The five things the tech bubble got right – Financial Times

When the dotcom bubble burst in 2000 many investors slapped their foreheads at their collective stupidity and shouted: what were we thinking? How was it that Pets. com , a profitless start-up more famous for its floppy-eared sock puppet mascot than any coherent business plan, could float on the Nasdaq before going bust within the year?  

Some investors may be squirming again today as they watch the 29 per cent fall in the particular Nasdaq this year and survey the wreckage of special purpose acquisition companies , which enabled several profitless businesses without coherent business plans to come to market. These Spacs had been, in the words of one veteran investor, the particular “last degenerate spasm associated with an over-extended bull run. ”

However , as the tech entrepreneur Paul Graham wrote inside a brilliant essay within the aftermath of the first dotcom crash, stock market investors were right about the direction of travel even if they had been wrong about the speed of the particular journey. “Despite all the nonsense we heard during the bubble concerning the ‘new economy’ there was the core associated with truth, ” he wrote in “ What The Bubble Got Right ”.  

Written in 2004, Graham’s list of 10 points the bubble got right still stands the test of time. The particular internet has indeed revolutionised business. Casually dressed, California-based, 26-year-old nerds with good ideas have often out-innovated 50-year-old suits with powerful connections. Technology doesn’t add, it multiplies, he wrote.

What have traders got right in the latest bubble?  

It would be fascinating to hear Graham’s updated thoughts. Sadly, he has not yet replied to my email. So , to trigger the debate, here are five items I think the particular latest bubble got correct, drawing on interviews along with investors plus entrepreneurs. FT readers will doubtless have better, or contrary, ideas.  

First, the stock market has been right in order to attach enormous value to data, even if accountants have a hard time recognising this around the balance sheet. Those companies that will can gather, process and exploit meaningful data have a significant competitive edge in almost every market.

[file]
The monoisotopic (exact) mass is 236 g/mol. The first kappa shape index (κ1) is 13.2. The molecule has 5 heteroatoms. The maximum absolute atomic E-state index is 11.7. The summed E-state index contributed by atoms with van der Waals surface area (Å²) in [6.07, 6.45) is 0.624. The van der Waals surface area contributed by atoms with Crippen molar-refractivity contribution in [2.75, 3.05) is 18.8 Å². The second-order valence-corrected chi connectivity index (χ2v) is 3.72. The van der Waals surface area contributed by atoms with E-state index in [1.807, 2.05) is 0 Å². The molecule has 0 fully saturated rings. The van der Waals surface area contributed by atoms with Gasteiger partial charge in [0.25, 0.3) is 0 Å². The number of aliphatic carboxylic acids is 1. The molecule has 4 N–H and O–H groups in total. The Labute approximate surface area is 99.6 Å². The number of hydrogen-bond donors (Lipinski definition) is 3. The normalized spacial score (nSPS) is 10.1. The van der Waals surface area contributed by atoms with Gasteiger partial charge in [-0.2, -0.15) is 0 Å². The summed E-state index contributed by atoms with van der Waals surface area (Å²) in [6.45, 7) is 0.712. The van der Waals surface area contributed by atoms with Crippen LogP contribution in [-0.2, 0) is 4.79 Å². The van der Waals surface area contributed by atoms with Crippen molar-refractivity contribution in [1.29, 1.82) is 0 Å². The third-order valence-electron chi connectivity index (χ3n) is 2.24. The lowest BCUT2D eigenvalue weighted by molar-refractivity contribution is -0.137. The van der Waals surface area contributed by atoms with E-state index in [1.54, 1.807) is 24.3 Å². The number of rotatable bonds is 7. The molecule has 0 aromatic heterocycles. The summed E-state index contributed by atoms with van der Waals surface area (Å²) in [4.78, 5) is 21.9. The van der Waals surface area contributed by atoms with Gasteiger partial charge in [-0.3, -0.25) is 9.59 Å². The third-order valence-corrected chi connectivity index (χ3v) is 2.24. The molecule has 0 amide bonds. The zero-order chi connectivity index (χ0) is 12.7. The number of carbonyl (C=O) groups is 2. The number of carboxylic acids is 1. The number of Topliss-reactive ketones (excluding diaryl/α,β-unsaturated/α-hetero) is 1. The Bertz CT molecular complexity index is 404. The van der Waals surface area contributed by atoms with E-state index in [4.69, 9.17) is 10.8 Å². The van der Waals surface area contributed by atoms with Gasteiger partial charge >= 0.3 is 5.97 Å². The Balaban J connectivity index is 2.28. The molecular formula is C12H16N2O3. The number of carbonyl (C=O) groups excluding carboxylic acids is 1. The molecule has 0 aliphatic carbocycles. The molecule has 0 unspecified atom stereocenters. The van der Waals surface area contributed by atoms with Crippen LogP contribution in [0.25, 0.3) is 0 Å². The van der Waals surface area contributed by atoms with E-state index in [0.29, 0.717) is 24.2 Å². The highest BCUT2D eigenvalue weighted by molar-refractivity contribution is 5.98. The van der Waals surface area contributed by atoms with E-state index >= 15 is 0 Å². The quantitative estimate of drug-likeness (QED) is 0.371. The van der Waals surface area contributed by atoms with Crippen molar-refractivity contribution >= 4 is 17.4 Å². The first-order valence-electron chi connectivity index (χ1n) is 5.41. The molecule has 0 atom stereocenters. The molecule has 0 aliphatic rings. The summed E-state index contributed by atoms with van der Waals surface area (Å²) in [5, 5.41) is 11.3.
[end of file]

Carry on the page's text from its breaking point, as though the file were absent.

Second, while globalisation may be slowing, e-globalisation is accelerating. The International Telecommunication Union estimate s that 4. 9bn people — or even 63 per cent of the world’s population — were connected to the internet by 2021. It is targeting 100 per cent by 2030. Not only are people increasingly accessing the particular internet but they are accessible upon it, too. A teenage programmer in a bedroom inside Tallinn or Lagos or even Jakarta can reach a global audience overnight.  

Third, the Covid pandemic offers permanently changed the world of work. Stock market investors might have suffered a sugar rush within excessively bidding up lockdown favourites such as Netflix, Spotify, Peloton plus Zoom. But many companies will never be able to force valuable employees back in order to the office. So-called liquid enterprises that successfully hire and manage workers around the world are going to thrive — as are the companies that service this decentralised workforce.  

Fourth, the energy transition will translate into colossal stock exchange wealth. Tesla might possess become the most overhyped, if not overvalued, company on the planet. But simply by spearheading the particular electric vehicle revolution, it nevertheless symbolises an important trend.  

Fifth, the evangelists touting crypto plus Web 3 may have so far failed to deliver numerous answers, however they are asking the particular right questions. How do we own and trade digital assets? “Blockchain is a game-changer. It will be going to restructure the back office of the particular world, ” says one bank chief executive.

This year’s cyclical downturn in public and private tech markets is crushing these secular trends. But in the past few weeks investors have been warming once again to the attractions associated with fast-growing technology companies. One example is usually Figma, the collaborative software business that has just agreed an eye-popping $20bn takeover offer from Adobe.  

Dylan Field, Figma’s 30-year-old co-founder, tells me his company continues to be built within the “mega-trends” reshaping the particular tech sector. About 81 % of Figma’s active users are usually now outside the US. It may have become a cliché to say that “software will be eating the world” (to use the tech investor Marc Andreessen’s phrase) but it remains true. “People assume that it is over. But it is just starting, ” Field says.  

At times, the particular latest technology bubble has resembled the unintentional dotcom Ponzi scheme described by Graham at the beginning of the century. But that does not mean investors’ instincts were not sound, both then and now. The only question is definitely: what price to attach in order to them?

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